To design premium subsidies in a health insurance market it is necessary to estimate consumer demand, cost, and study how different subsidy schemes affect insurer's incentives. I combine data on household-level enrollment and plan-level claims from the California Affordable Care Act insurance exchange with a model of insurance demand and insurers' competition to assess equilibrium outcomes under alternative subsidy designs. I estimate that younger households are significantly more price sensitive and cheaper to cover.
I18: Health: Government Policy; Regulation; Public Health
We study age-rating restrictions in the health insurance marketplaces introduced by the Affordable Care Act. Although age-rating restrictions affect pre-subsidy premiums, participation is primarily driven by subsidy generosity rather than pricing decisions because most buyers are subsidized. By combining pre- and post-reform data on prices and enrollment, we find that age-rating restrictions alter pre-subsidy premiums, with an increase of $230 per year for buyers under 50 years old and a decrease of $900 per year for buyers over 50.
Exploiting a newly constructed dataset on county-level variation in prohibition status from 1933 to 1939, this paper asks two questions: what were the effects of the repeal of federal prohibition on infant mortality? And were there any significant externalities from the individual policy choices of counties and states on their neighbors? We find that dry counties with at least one wet neighbor saw baseline infant mortality increase by roughly 3% while wet counties themselves saw baseline infant mortality increase by roughly 2%.
The U.S. tuberculosis movement pioneered many of the strategies of modern public health campaigns. Dedicated to eradicating a specific disease, it was spearheaded by voluntary associations and supported by the sale of Christmas Seals. Although remarkable in its scope and intensity, the effectiveness of the
The high cost of capital for firms conducting medical research and development (R&D) has been partly attributed to the government risk facing investors in medical innovation. This risk slows down medical innovation because investors must be compensated for it. We propose new and simple financial instruments, Food and Drug Administration (FDA) hedges, to allow medical R&D investors to better share the pipeline risk associated with FDA approval with broader capital markets.
Should asset testing be used in means-tested programs? These programs target low-income people, but low income can result not only from low productivity but also from low labor supply. We aim to show that in the asymmetric information environment, there is a positive role for asset testing. We focus on Medicaid, one of the largest means-tested programs in the US, and we ask two questions: 1) Does Medicaid distort work incentives? 2) Can asset testing improve the insurance-incentives trade-off of Medicaid?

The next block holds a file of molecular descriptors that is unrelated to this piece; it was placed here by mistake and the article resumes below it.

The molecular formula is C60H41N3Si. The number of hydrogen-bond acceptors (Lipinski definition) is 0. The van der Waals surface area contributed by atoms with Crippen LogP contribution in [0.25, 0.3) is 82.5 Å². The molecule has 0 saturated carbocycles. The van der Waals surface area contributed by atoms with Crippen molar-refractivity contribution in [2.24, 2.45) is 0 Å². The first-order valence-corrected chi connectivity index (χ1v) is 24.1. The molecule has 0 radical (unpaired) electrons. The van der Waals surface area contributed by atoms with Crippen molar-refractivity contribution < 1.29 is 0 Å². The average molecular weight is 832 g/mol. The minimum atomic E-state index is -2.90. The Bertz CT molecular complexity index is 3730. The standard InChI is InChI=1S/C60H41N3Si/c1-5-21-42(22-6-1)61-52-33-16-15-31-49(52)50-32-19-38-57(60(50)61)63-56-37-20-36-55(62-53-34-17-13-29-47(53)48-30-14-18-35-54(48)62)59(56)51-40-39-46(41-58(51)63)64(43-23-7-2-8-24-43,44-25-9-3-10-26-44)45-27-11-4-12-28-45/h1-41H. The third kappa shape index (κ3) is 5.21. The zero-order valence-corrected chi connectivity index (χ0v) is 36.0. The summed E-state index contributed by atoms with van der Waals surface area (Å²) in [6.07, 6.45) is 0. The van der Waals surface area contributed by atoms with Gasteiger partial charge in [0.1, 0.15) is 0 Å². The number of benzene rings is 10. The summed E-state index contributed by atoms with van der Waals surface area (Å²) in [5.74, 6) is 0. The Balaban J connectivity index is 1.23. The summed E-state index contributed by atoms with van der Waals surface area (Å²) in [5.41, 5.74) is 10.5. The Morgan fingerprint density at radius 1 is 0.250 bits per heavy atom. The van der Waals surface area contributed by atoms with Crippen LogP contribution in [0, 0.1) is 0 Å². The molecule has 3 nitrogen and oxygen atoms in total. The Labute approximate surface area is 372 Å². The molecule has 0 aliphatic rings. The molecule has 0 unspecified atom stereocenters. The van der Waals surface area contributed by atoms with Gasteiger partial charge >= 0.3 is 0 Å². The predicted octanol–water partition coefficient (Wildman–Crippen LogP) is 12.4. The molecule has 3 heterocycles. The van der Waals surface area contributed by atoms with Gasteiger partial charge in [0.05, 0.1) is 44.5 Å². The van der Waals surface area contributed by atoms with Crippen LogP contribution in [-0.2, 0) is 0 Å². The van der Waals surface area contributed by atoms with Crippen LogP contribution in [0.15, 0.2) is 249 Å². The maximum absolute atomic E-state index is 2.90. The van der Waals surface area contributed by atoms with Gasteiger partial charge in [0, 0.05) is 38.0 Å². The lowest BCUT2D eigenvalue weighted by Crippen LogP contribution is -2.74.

A version of the Becker-Lancaster characteristics model featuring quality-quantity tradeoffs reveals a number of surprising market behaviors that can result from price regulations that are imposed on competitive markets for products that have adjustable non-price attributes. Quality need not clear a competitive market in the same way that prices do, because quality can reduce the willingness to pay for quantity. Producers can benefit from price ceilings, at the expense of consumers.
Traditional value of medical innovation models estimate the beneﬁts of a new treatment to individuals who fall sick ex-post. However, economic theory suggests medical innovation has additional beneﬁts ex-ante - before susceptible individuals know whether or not they will fall sick.
Using Monte-Carlo simulations, we compare the two-stage least-squares (2SLS) estimator with twostage residual inclusion (2SRI) estimators, with varying forms of residuals, to estimate the local average treatment effect parameter for a binary outcome and endogenous binary treatment model in the presence of binary covariates and a binary instrumental variable. We vary the rarity of either/both the outcome and the treatment and find different estimators to produce the least bias in different settings.
Eating disorders are an important and growing health concern, and bulimia nervosa (BN) accounts for the largest fraction of eating disorders. Health consequences of BN are substantial and especially serious given the increasingly compulsive nature of the disorder. However, remarkably little is known about the mechanisms underlying the persistent nature of BN. We use data from a unique panel data set, the National Heart, Lung, and Blood Institute Growth and Health Study, which was conducted for ten years on young women aged 9-10 at the start of the survey (in 1987).